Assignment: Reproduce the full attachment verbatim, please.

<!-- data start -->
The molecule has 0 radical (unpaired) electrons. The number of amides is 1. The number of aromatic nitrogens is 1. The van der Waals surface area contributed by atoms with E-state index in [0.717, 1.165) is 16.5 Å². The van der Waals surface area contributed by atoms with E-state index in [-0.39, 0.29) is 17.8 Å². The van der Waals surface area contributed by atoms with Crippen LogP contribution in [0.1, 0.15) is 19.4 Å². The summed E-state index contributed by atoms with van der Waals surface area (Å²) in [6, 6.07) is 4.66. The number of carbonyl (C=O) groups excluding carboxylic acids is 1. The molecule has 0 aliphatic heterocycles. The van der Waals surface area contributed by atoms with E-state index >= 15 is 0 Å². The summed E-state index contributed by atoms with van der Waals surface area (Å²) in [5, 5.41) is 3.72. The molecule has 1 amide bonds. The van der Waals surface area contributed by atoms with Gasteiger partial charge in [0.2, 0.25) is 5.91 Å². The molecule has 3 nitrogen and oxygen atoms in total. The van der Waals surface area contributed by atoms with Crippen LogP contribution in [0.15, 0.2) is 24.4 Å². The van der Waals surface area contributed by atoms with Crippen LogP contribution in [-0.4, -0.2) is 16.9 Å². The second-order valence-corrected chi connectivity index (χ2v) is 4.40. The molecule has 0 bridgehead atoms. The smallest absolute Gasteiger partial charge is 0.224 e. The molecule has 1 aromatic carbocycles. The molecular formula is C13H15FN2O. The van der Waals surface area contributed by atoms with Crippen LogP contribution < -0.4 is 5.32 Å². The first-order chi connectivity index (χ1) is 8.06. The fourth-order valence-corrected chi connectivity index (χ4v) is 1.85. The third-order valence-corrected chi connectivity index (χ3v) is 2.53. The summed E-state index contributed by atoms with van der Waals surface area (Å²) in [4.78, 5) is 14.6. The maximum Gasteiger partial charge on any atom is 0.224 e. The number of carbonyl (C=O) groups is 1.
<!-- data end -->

The molecule has 0 radical (unpaired) electrons. The number of amides is 1. The number of aromatic nitrogens is 1. The van der Waals surface area contributed by atoms with E-state index in [0.717, 1.165) is 16.5 Å². The van der Waals surface area contributed by atoms with E-state index in [-0.39, 0.29) is 17.8 Å². The van der Waals surface area contributed by atoms with Crippen LogP contribution in [0.1, 0.15) is 19.4 Å². The summed E-state index contributed by atoms with van der Waals surface area (Å²) in [6, 6.07) is 4.66. The number of carbonyl (C=O) groups excluding carboxylic acids is 1. The molecule has 0 aliphatic heterocycles. The van der Waals surface area contributed by atoms with E-state index >= 15 is 0 Å². The summed E-state index contributed by atoms with van der Waals surface area (Å²) in [5, 5.41) is 3.72. The molecule has 1 amide bonds. The van der Waals surface area contributed by atoms with Gasteiger partial charge in [0.2, 0.25) is 5.91 Å². The molecule has 3 nitrogen and oxygen atoms in total. The van der Waals surface area contributed by atoms with Crippen LogP contribution in [0.15, 0.2) is 24.4 Å². The van der Waals surface area contributed by atoms with Crippen LogP contribution in [-0.4, -0.2) is 16.9 Å². The second-order valence-corrected chi connectivity index (χ2v) is 4.40. The molecule has 0 bridgehead atoms. The smallest absolute Gasteiger partial charge is 0.224 e. The molecule has 1 aromatic carbocycles. The molecular formula is C13H15FN2O. The van der Waals surface area contributed by atoms with Crippen LogP contribution < -0.4 is 5.32 Å². The first-order chi connectivity index (χ1) is 8.06. The fourth-order valence-corrected chi connectivity index (χ4v) is 1.85. The third-order valence-corrected chi connectivity index (χ3v) is 2.53. The summed E-state index contributed by atoms with van der Waals surface area (Å²) in [4.78, 5) is 14.6. The maximum Gasteiger partial charge on any atom is 0.224 e. The number of carbonyl (C=O) groups is 1.